When it comes to seasonal decor, Christmas doesn’t have to mean red and green.
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That also applies to collections. For years, West has been gathering silver baby cups, as well as porringers, shallow bowls with pierced handles that were originally designed to serve gruel or pottage.
(Hint: Silver requires polishing but if you keep your collection small and don’t mind the maintenance, it will add luster to a room. “Tending to pretty things is part of the deal, but it doesn’t take long,” West says.)
In the dining room, four chairs with open-framed backs and seats upholstered in cream and blue zebra-stripe fabric surround a circular table.
For intimate holiday dinners, West sets a small bouquet of ivory-colored rosebuds in a silver vase at each place setting. He arranges his collection of snowy Staffordshire dog figurines on the dining table, playfully interspersing among the Waterford crystal and the linen napkins. There’s a small gift, fancifully wrapped like a jewel box, for each guest.
Outside, behind the cottage, formal gardens laid out like open-air rooms expand the entertaining space during warmer months. “The day we bought the house, Jeff went up on the second floor, looked out and saw this vision for the gardens,” Cox recalls. “It’s perfect for the property.”
In front, the cottage is framed with manicured boxwood hedges, a ready source of yule greenery. Miniature boxwoods, rugged enough to withstand winter, are planted in the window boxes. Boxwood adds color, texture and a bit of sheen to wreaths and other arrangements, with the added plus of being hardy and long lasting. “Even when it dries, it looks pretty good—and there are no needles,” West says.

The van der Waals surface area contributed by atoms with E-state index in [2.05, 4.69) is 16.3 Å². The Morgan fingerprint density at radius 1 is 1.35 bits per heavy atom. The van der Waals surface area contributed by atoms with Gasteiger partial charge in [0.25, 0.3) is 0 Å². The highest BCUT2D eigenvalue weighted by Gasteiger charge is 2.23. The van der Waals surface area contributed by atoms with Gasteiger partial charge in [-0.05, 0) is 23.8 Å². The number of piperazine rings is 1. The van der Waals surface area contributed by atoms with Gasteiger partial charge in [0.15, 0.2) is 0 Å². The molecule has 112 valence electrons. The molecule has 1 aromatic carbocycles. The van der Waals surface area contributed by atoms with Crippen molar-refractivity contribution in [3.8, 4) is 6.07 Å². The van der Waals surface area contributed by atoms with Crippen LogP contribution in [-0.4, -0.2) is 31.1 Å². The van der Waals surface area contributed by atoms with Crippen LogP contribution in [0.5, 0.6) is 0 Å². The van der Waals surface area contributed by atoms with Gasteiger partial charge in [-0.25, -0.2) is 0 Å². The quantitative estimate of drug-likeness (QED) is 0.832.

He mixes boxwood with fir, pine and other greens for a festive blend of shapes and scents. Citrus fruits—lemons, oranges and clementines—provide an instant jolt of color. West combines dried oranges with hydrangeas and pine to fashion garlands he drapes over the mantel.
Instead of a wreath, West decorates the door with a basket filled with more hydrangeas and pine cones. “It looks very rustic and natural,” he says. “And decorating the door is a great way to tell guests that you are happy to see them.”
• Red and green aren’t the only Christmas colors. There is a bounty of hues to explore at holiday time. Consider glimmering gold and shimmering silver, various shades of blue and, of course, snowy white. Or reinterpret red and green as pink and celadon.
• Approach greenery like it’s a tossed salad. The mix is more interesting if you blend several kinds of greens. Options include fir, Scotch pine, boxwood and magnolia leaves.
• Don’t stand on tradition. Instead of a traditional tree stand, experiment with various platforms and containers. Jeff West anchored his tree in a big, blue-and-white jardiniere. A vintage quilt is a creative alternative to a tree skirt.
• Inspire yourself. Look for decorating ideas in magazines. Don’t forget the charming vignettes designed by the pros for shop windows and displays.